GLOBAL VOICES - MARWA RAKHA
On February 3, 2006 Al-Salam ferry sank in the middle of the Red Sea killing more than 1,000 people who were coming to Safaga, Egypt from Saudi Arabia. The passengers were mainly Egyptian workers in Saudi Arabia, who were returning home on vacation or who were bringing their savings home to retire in their homeland. The Egyptian criminal court has found the owner of a Red Sea ferry and four others not guilty of manslaughter.
The families of the victims as well as Egyptian bloggers were shocked and angered.
Wandering Scarab, in "The Dreaded Ferry" wrote:
On July 24th, Maggie Michael reported:
Egyptian authorities shut down the Cairo office of an Iranian TV network, a security official said Thursday, as the two nations spar over a film that justifies the killing of former Egyptian President Anwar Sadat by Islamic militants.
Blogger Dina Ayoub in her post Egypt vs Iran takes us back to the time when President Sadat signed the peace treaty with Israel:
Emotional Deficit. For several decades, the Egyptian society was being Islamized, making the chances of having a natural and healthy pre-marriage boy-girl relationship ever diminishing. Marriage itself, it would seem is becoming more unaffordable than ever. The average age for marriage in Egypt for men has consistently increased. It is normal to see someone who is thirty years old who still has a few years to go before he can afford to provide the extensive requirements for marriage. In many cases, a young male in Egypt had to travel to the Gulf and work for a few years "building his fortune" to be able to afford the hefty burdens of marriage. Knowing that boys probably reach puberty at the age of 13 or 14, this means that a male in Egypt will spend some twenty years suffering from this emotional and "physical" deficit.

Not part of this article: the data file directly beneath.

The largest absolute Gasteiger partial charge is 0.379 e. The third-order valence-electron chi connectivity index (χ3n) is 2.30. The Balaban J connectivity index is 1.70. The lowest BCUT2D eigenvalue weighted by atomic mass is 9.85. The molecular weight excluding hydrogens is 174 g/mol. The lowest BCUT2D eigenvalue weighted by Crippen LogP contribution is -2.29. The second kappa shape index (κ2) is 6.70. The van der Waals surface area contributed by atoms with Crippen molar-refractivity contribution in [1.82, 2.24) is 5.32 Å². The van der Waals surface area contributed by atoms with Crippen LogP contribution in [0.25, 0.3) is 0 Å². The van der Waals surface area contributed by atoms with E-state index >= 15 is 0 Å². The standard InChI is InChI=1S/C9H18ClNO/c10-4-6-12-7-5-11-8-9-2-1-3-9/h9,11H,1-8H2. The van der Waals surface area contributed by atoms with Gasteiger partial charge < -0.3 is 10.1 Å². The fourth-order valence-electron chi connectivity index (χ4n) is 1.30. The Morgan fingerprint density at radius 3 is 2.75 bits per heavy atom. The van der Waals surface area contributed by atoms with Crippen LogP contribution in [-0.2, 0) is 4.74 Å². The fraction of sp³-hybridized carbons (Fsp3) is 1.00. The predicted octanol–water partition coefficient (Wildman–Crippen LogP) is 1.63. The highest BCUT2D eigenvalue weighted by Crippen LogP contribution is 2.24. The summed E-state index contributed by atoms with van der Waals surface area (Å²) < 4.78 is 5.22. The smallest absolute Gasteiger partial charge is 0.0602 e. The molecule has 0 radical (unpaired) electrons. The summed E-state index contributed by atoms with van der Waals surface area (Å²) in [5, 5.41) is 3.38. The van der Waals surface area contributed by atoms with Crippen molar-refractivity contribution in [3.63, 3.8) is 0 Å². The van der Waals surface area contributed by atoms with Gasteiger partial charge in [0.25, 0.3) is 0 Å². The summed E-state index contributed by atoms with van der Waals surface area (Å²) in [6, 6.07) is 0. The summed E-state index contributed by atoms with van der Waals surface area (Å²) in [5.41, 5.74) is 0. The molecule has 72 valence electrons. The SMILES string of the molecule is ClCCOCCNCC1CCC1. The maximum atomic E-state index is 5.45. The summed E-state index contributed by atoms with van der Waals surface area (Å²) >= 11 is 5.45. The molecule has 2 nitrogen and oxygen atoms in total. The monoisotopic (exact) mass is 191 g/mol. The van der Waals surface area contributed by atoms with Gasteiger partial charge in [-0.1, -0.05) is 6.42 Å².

Reuters published survey on sexual harassment in Egypt is still stirring angry responses from Egyptian bloggers.
In her post titled "Shame and Sexual Harassment in Egypt", Mona Eltahawy took a trip back in time and visited her early experiences with sexual harassment: